It was not to be. I had the boring, and so passé, flu.

But then I thought, what is the real difference between Covid and a bad case of influenza, especially here in BC with its rather tepid version of the pandemic? They are both viruses after all, each with a killer’s reach and a long list of identical symptoms.

The statistics are telling.

For residents of BC, the odds of dying from Covid so far this year are 0.0036%, involving almost 190 victims, compared to the annual flu and pneumonia death rate of 0.0186%, about 900 people in total each year.

That nearly five-fold difference in risk in favor of flu is massively understated, however, since there have been only 7 Covid deaths of people under aged 60. The true mortality risk to children, healthy adults, and non-seniors is vanishingly slight.

Even the odds of picking up the two diseases are different, and that’s after accounting for fairly widespread preventive use of the flu vaccine (covering 42% of the population and with 58% effectiveness) that lowers the possibility of getting that illness.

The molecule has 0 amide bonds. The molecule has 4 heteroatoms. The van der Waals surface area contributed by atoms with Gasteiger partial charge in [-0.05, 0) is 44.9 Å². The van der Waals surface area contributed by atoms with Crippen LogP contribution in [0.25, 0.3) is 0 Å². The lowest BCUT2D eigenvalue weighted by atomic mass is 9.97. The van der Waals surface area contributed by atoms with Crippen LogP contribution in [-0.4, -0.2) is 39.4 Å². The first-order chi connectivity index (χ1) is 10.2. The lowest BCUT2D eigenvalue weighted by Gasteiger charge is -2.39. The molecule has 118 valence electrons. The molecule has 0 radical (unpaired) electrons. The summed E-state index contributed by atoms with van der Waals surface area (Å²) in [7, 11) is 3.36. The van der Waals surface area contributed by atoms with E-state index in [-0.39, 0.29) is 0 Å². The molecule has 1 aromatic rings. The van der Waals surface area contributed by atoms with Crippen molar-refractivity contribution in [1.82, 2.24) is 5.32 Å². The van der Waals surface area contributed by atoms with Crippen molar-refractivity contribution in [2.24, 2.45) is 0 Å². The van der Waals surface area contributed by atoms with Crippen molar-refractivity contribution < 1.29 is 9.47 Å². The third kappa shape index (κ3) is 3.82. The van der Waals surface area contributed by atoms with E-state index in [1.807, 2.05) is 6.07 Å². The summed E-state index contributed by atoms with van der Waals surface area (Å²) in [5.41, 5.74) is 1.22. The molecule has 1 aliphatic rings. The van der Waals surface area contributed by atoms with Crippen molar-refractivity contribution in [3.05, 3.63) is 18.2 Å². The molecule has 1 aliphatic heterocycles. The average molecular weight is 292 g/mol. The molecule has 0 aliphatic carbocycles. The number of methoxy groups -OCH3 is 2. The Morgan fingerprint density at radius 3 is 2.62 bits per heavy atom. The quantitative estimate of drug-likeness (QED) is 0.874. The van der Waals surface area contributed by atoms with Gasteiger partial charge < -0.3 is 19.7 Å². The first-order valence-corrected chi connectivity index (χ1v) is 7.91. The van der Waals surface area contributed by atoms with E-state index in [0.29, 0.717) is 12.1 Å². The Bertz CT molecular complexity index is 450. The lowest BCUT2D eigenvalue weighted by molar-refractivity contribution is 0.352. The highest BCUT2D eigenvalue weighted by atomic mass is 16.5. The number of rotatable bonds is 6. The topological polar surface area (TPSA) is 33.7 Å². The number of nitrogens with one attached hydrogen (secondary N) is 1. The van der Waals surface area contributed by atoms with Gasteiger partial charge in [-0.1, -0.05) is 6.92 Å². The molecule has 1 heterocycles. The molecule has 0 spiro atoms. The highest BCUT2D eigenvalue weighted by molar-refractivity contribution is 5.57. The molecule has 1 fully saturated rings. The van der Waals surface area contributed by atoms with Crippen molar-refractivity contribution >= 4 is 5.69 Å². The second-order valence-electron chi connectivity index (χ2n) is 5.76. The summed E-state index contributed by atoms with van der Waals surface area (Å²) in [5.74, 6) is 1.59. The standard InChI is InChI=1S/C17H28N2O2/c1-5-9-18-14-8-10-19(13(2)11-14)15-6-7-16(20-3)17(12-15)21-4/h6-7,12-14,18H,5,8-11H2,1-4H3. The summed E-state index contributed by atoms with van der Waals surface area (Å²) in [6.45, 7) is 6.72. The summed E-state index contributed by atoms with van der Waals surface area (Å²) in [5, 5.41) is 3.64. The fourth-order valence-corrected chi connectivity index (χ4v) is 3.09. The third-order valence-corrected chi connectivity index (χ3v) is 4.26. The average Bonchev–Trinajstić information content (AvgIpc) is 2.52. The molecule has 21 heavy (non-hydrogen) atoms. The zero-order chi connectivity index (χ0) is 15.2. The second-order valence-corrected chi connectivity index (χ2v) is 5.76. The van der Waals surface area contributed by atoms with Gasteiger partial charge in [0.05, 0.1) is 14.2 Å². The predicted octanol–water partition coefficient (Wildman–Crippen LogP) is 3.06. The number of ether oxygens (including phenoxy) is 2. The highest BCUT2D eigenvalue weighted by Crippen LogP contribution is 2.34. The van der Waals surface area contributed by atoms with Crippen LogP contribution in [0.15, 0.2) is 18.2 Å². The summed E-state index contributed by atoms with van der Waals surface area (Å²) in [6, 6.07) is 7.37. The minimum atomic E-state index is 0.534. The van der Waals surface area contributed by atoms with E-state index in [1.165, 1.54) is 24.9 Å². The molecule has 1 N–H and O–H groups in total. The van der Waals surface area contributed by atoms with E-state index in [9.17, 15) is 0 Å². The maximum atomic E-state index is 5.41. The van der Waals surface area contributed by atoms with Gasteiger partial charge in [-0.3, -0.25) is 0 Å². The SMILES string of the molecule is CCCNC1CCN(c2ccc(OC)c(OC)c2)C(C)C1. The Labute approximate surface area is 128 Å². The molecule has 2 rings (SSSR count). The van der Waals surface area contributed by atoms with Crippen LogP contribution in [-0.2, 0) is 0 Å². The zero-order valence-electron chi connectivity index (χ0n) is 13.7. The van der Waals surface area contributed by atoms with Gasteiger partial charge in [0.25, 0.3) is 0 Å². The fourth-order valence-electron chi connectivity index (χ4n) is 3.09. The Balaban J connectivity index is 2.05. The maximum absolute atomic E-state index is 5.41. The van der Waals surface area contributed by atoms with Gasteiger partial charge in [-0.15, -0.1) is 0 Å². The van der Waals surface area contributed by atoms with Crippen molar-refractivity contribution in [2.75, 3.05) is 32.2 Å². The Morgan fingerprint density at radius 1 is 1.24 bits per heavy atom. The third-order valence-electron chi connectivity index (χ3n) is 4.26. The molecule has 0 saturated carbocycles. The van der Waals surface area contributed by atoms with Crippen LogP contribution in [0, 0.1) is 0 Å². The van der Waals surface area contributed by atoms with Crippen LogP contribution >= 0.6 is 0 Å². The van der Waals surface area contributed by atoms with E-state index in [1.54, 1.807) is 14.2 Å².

There were over 6,700 positively tested flu cases in BC this season and around 1 out of 7 were in the 50–64 year old age group (that’s me). By comparison, we had just over 3,000 Covid cases, of which perhaps 1 out of 4 were in that same age bracket.

Based on that rough math, someone like me is about 30% likelier to get the flu here rather than Covid (though most likely to get neither).

And that is exactly what happened: I picked up the much more dangerous and contagious pathogen, initially mistook it for Covid, and then reacted to it in a way that is out of keeping with any other illness I have ever had before.

With these numbers, I started feeling much better about my experience: what I just went through was much more dangerous than today’s pop disease! Maybe I was a hero of sorts.

In it Together